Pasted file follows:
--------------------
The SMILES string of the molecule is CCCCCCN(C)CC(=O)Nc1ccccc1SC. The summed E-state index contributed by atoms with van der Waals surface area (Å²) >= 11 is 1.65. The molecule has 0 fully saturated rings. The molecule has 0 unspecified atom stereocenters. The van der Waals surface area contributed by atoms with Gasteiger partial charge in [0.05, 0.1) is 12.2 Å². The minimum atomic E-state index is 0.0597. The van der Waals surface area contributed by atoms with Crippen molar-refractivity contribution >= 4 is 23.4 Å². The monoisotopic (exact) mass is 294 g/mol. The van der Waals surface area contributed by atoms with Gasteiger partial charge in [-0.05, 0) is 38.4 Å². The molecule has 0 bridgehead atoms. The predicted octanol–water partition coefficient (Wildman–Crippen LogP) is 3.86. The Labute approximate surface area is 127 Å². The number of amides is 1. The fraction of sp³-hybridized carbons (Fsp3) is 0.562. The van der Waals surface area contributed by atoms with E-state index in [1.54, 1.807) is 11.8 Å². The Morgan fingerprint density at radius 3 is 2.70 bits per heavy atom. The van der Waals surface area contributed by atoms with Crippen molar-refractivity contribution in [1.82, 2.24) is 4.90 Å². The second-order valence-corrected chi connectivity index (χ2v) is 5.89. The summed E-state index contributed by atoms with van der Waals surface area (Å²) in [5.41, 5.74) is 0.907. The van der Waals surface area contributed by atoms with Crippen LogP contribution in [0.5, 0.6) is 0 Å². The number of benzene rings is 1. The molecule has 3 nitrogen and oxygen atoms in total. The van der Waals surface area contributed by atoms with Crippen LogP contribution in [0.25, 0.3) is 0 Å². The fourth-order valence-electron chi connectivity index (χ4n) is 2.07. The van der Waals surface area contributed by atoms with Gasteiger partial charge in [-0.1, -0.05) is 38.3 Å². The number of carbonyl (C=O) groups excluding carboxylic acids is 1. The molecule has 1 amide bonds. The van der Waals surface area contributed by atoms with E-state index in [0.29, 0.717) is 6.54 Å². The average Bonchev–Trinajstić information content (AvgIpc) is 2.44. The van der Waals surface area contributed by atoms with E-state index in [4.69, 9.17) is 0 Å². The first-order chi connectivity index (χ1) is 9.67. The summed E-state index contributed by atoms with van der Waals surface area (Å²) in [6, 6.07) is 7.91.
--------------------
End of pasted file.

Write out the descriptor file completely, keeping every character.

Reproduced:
The SMILES string of the molecule is CCCCCCN(C)CC(=O)Nc1ccccc1SC. The summed E-state index contributed by atoms with van der Waals surface area (Å²) >= 11 is 1.65. The molecule has 0 fully saturated rings. The molecule has 0 unspecified atom stereocenters. The van der Waals surface area contributed by atoms with Gasteiger partial charge in [0.05, 0.1) is 12.2 Å². The minimum atomic E-state index is 0.0597. The van der Waals surface area contributed by atoms with Crippen molar-refractivity contribution >= 4 is 23.4 Å². The monoisotopic (exact) mass is 294 g/mol. The van der Waals surface area contributed by atoms with Gasteiger partial charge in [-0.05, 0) is 38.4 Å². The molecule has 0 bridgehead atoms. The predicted octanol–water partition coefficient (Wildman–Crippen LogP) is 3.86. The Labute approximate surface area is 127 Å². The number of amides is 1. The fraction of sp³-hybridized carbons (Fsp3) is 0.562. The van der Waals surface area contributed by atoms with E-state index in [1.54, 1.807) is 11.8 Å². The Morgan fingerprint density at radius 3 is 2.70 bits per heavy atom. The van der Waals surface area contributed by atoms with Crippen molar-refractivity contribution in [1.82, 2.24) is 4.90 Å². The second-order valence-corrected chi connectivity index (χ2v) is 5.89. The summed E-state index contributed by atoms with van der Waals surface area (Å²) in [5.41, 5.74) is 0.907. The van der Waals surface area contributed by atoms with Crippen LogP contribution in [0.5, 0.6) is 0 Å². The number of benzene rings is 1. The molecule has 3 nitrogen and oxygen atoms in total. The van der Waals surface area contributed by atoms with Crippen LogP contribution in [0.25, 0.3) is 0 Å². The fourth-order valence-electron chi connectivity index (χ4n) is 2.07. The van der Waals surface area contributed by atoms with Gasteiger partial charge in [-0.1, -0.05) is 38.3 Å². The number of carbonyl (C=O) groups excluding carboxylic acids is 1. The molecule has 1 amide bonds. The van der Waals surface area contributed by atoms with E-state index in [0.29, 0.717) is 6.54 Å². The average Bonchev–Trinajstić information content (AvgIpc) is 2.44. The van der Waals surface area contributed by atoms with E-state index in [4.69, 9.17) is 0 Å². The first-order chi connectivity index (χ1) is 9.67. The summed E-state index contributed by atoms with van der Waals surface area (Å²) in [6, 6.07) is 7.91.